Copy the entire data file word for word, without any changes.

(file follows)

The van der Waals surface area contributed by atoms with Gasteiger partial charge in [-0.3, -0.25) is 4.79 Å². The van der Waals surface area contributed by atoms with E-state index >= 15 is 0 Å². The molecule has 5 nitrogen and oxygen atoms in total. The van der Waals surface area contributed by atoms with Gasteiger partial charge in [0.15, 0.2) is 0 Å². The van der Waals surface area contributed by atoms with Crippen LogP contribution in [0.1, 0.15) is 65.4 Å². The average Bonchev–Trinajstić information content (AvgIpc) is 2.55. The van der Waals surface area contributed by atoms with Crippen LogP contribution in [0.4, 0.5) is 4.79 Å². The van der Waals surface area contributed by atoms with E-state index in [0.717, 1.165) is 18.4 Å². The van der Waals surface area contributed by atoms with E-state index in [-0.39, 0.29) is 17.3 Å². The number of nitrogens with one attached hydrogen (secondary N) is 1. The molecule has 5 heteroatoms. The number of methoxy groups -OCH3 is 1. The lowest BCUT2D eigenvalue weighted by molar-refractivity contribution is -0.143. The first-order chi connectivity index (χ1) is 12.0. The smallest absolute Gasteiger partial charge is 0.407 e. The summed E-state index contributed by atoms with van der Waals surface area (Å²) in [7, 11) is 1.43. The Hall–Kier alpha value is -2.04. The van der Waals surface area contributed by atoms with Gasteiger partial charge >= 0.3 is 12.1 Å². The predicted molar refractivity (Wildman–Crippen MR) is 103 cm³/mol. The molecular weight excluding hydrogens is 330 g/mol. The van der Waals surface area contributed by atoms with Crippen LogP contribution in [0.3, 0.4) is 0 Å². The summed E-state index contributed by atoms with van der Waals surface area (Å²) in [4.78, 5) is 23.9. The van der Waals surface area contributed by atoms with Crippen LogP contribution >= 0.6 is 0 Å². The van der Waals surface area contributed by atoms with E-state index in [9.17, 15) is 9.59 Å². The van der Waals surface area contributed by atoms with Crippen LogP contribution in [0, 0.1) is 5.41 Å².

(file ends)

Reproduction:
The van der Waals surface area contributed by atoms with Gasteiger partial charge in [-0.3, -0.25) is 4.79 Å². The van der Waals surface area contributed by atoms with E-state index >= 15 is 0 Å². The molecule has 5 nitrogen and oxygen atoms in total. The van der Waals surface area contributed by atoms with Gasteiger partial charge in [0.15, 0.2) is 0 Å². The van der Waals surface area contributed by atoms with Crippen LogP contribution in [0.1, 0.15) is 65.4 Å². The average Bonchev–Trinajstić information content (AvgIpc) is 2.55. The van der Waals surface area contributed by atoms with Crippen LogP contribution in [0.4, 0.5) is 4.79 Å². The van der Waals surface area contributed by atoms with E-state index in [0.717, 1.165) is 18.4 Å². The van der Waals surface area contributed by atoms with E-state index in [-0.39, 0.29) is 17.3 Å². The number of nitrogens with one attached hydrogen (secondary N) is 1. The molecule has 5 heteroatoms. The number of methoxy groups -OCH3 is 1. The lowest BCUT2D eigenvalue weighted by molar-refractivity contribution is -0.143. The first-order chi connectivity index (χ1) is 12.0. The smallest absolute Gasteiger partial charge is 0.407 e. The summed E-state index contributed by atoms with van der Waals surface area (Å²) in [7, 11) is 1.43. The Hall–Kier alpha value is -2.04. The van der Waals surface area contributed by atoms with Gasteiger partial charge >= 0.3 is 12.1 Å². The predicted molar refractivity (Wildman–Crippen MR) is 103 cm³/mol. The molecular weight excluding hydrogens is 330 g/mol. The van der Waals surface area contributed by atoms with Crippen LogP contribution in [0.3, 0.4) is 0 Å². The summed E-state index contributed by atoms with van der Waals surface area (Å²) in [4.78, 5) is 23.9. The van der Waals surface area contributed by atoms with Crippen LogP contribution >= 0.6 is 0 Å². The van der Waals surface area contributed by atoms with E-state index in [9.17, 15) is 9.59 Å². The van der Waals surface area contributed by atoms with Crippen LogP contribution in [0, 0.1) is 5.41 Å².